Motherboard: Asus Z87 Pro
Memory: Corsair Vengeance 8GB DDR3 1600MHz CL9 Memory
GPU: Using the iGPU of the CPU (HD Graphics)
Audio Interface: Focusrite Saffire Pro 14
Windows 8.1 x64
Cubase 8.5.15 x64 (the problems are the same in the 32 bit version of the program as well)

I’m not using 3rd party plugins at the final stage for these troubleshootings/testings. I only use Cubase’s internal plugins to be able to reproduce the problems easily, anywhere. Although, these problems are the same with 3rd party plugins also.

Please let me know if you can confirm the problem with the team or you need me to make a simple cubase project file where you can more easily spot the issue.

-DN-

A simple null test should be easy to do.
Just remember that automation is not sample accurate, and will change the timing of the automation depending on buffer size.

I can confirm that. The Audioexample of Fabio is indeed sounding different for both buffersizes. 1024 sounds darker and more in the back.

I have made tests myself with different buffersizes and different Asioguard settings and in came to the conclusion that Asioguard doesn’t change the sound for me but the buffersize does. I exported an reimported the same instrument track at 2 different buffersettings. They don’t Null. No matter if asio guard is enabled or not. when exporting at the same buffersize it doesn’t matter if asio guard is on or not. In every constallation at 1024 they null.
A plain Audiotrack with no effect does null when i export it at two different buffersizes.

Hello,

ok, that was a very rough (and not appropriate I’m afraid) example. It’s a live VSTi with modulation, oscillators and some weird stuff going on. Virtual instruments will unlikely null, not even a drum sampler due to Round Robin, etc.

Simple and reliable audio null test (cpr file here: https://www.hightail.com/download/ZWJWQndLa0RoeVpBSXRVag).

– Imported only one of the previously posted tracks
– Applied some rough EQ and comp
– Exported at 96 and 1024
– Muted the original, reversed the phase on one of the exported tracks

I get a perfect null here.

You might want to do the same, just delete or mute track 2 and 3 and export track 1 at 96 and 1024 (or whatever).

[Edit:]
Sorry, forgot to add: Windows 8.1, Cubase 8.5.15 x64, UR242 card.
DAW full specs. here: https://www.steinberg.net/forums/viewtopic.php?f=226&t=89501#p500472

Thank you Novikthewise and Fabio for your observation.
Based on your experiences I’ve extended these tests to audio files as well.

I’m sorry I couldn’t reply sooner, but it took 13 hours to test and re-test and cross reference with another DAW that I only use for this kind of testing purposes.

I’ve made a Q&A form, for easier understanding.


Q1: Does the Asio Guard when it is Activated changes the sound quality with audio files only?

-Yes.

When global Asio Guard Activated and just playing back simple audio tracks, a composition(*) in Cubase with no modifications to them in any way, then changing the buffer size of the audio interface example from 96 to 1024, the perception of the sound quality with the composition of the tracks changes from a fast sensation and cleaner sound (96) to a slow sensation and a more washed out sound (1024).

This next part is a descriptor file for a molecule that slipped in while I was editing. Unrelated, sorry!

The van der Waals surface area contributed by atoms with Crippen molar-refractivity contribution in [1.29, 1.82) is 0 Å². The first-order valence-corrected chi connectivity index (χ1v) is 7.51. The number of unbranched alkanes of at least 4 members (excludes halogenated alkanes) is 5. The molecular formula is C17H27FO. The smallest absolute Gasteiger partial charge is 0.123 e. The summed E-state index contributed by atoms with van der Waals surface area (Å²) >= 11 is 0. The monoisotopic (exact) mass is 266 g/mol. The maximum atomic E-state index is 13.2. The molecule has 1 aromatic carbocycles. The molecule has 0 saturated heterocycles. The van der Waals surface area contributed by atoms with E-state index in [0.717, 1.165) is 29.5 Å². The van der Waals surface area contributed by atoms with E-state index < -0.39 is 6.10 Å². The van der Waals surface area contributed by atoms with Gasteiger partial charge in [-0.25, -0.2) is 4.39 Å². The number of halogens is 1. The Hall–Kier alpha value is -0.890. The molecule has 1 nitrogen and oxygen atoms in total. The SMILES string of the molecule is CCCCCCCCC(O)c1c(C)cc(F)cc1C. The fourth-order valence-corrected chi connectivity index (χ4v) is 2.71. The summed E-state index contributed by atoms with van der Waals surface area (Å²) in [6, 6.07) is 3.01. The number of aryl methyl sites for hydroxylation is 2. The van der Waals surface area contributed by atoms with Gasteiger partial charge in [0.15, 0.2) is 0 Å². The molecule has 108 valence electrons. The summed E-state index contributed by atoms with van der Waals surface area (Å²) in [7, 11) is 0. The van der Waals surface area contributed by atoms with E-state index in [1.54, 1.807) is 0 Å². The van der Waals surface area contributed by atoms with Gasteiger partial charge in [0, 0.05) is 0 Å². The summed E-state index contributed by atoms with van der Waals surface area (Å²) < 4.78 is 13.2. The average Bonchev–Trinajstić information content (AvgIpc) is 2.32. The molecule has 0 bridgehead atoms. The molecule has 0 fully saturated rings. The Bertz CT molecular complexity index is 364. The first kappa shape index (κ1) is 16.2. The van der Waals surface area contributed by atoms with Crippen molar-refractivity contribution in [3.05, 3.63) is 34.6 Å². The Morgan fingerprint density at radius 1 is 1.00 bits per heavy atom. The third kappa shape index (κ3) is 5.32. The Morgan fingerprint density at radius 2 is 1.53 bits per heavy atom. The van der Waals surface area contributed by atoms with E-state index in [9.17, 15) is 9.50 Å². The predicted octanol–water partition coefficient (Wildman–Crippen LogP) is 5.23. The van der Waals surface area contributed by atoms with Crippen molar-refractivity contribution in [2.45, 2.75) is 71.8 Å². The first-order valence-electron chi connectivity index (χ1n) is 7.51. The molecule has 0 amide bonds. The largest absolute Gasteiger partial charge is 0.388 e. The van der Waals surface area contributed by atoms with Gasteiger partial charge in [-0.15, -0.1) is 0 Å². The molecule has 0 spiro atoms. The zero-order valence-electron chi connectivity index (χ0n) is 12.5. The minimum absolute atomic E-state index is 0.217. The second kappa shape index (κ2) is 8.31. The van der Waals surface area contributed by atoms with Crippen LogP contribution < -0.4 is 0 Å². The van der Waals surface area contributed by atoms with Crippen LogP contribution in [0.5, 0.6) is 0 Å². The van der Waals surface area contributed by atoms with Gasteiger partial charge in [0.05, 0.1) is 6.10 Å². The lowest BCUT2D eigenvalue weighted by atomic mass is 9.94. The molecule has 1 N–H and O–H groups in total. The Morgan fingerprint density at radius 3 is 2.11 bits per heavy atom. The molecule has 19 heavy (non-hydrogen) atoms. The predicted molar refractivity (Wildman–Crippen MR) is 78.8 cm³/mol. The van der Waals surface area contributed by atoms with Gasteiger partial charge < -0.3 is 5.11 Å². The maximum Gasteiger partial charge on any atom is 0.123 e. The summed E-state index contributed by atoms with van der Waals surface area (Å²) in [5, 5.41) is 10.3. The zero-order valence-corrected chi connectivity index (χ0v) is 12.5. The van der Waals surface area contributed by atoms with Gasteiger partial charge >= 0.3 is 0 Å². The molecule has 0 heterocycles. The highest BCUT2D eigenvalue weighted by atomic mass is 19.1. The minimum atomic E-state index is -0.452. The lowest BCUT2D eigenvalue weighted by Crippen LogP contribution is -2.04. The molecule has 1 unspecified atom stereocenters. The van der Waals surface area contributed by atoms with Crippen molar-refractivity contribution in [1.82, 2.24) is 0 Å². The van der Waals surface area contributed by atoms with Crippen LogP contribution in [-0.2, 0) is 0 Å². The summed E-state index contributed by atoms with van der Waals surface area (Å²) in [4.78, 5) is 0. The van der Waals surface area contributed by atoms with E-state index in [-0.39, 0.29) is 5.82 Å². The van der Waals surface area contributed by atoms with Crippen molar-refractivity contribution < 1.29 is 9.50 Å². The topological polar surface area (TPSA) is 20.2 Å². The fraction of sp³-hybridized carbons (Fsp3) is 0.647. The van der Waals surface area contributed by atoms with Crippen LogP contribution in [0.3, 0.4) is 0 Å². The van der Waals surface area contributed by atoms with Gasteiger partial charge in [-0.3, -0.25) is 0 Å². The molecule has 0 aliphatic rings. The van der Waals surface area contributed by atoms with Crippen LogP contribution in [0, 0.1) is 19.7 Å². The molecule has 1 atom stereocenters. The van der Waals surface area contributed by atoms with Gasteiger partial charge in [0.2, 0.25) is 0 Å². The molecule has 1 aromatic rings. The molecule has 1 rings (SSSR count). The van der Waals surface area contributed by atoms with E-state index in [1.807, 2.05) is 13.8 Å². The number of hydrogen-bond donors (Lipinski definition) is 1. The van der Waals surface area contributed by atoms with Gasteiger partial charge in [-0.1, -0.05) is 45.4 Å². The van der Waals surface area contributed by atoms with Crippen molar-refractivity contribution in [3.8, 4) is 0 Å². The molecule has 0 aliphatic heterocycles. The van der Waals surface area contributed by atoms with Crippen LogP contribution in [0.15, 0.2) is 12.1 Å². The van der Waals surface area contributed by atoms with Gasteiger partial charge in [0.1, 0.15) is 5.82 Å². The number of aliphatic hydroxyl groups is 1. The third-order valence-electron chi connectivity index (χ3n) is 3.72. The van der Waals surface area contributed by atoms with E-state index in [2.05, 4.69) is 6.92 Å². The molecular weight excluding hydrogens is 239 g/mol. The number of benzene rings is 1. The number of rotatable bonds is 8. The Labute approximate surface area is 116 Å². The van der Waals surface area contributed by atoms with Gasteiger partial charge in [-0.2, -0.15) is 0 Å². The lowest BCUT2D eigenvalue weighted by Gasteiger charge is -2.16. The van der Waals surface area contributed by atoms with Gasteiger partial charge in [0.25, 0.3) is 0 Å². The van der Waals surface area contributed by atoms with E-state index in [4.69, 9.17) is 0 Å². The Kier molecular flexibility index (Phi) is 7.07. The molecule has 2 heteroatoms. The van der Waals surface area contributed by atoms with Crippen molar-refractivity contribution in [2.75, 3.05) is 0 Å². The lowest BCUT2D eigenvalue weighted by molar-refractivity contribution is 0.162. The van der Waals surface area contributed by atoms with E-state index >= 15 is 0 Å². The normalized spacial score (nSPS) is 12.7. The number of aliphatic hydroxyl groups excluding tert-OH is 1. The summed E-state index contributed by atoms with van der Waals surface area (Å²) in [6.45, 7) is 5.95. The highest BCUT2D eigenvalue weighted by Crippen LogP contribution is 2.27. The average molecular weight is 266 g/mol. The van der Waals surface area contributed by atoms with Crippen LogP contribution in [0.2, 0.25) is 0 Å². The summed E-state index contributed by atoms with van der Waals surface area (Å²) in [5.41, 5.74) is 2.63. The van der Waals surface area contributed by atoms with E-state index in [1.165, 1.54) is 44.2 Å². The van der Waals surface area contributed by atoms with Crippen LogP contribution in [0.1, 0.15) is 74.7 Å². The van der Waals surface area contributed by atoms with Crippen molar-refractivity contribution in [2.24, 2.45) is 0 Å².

Exporting this composition at a Buffer Size of 96 and 1024 then Importing them and making a null test results in a “null” at -179.7dB peak. Tool used for this measurement: Voxengo Span

Cubase looses peak meter values after -85.9dB. From -86dB it just shows infinity. (Is this an issue here?)

Normalizing the null test result between the two audio wav files back to audible range (+156dB gain) shows rhythmical noise and distortion related to the composition.


(*)composition : 6 Wav Audio Tracks overall. 4 Drum Wav Audio Tracks made of one-shot samples / 1 Bass Wav Audio Track / 1 Synth Wav Audio Track.


Q2: Does the Asio Guard when it is Deactivated still changes the sound quality with audio files only?

-Yes.

The results are the same as when Asio Guard was Activated, but there is 1 difference.
The difference between 96 buffer size and 1024 buffer size is now more clearly audible.

Meaning that Asio Guard acts like another layer on top of the Audio Interface’s buffer setting and does a similar behaviour like the audio interface’s buffer setting itself when changing it from Low to High.

With Asio Guard Activated the perception of the sound quality results in a more washed out sound.
With Asio Guard Deactivated the perception of the sound quality results in a more clear sound.

Null test result was the same.


Q3: Does the sound quality issues you hear is printed to the exported files?

-Yes.

It is printed to the exported files. Real-Time listening and Exporting/Audio Mixdown have the same sound quality differences/issues.

Meaning that it is there when listening real-time and it is there when exporting out to 1 stereo wav file.

Exporting at a buffer size of 96 with Asio Guard Activated and again exporting at a buffer size of 96 with Asio Guard Deactivated resulting in a difference exactly the same way as described above in Q2.

Side note: Disabling Automatic Hitpoint Detection does not solve any of the problems.



Very important extra note, because I found out during the testings:

-Starting an Empty Project.

-Using the Voxengo Span on the Stereo Out, hitting START/PLAY ->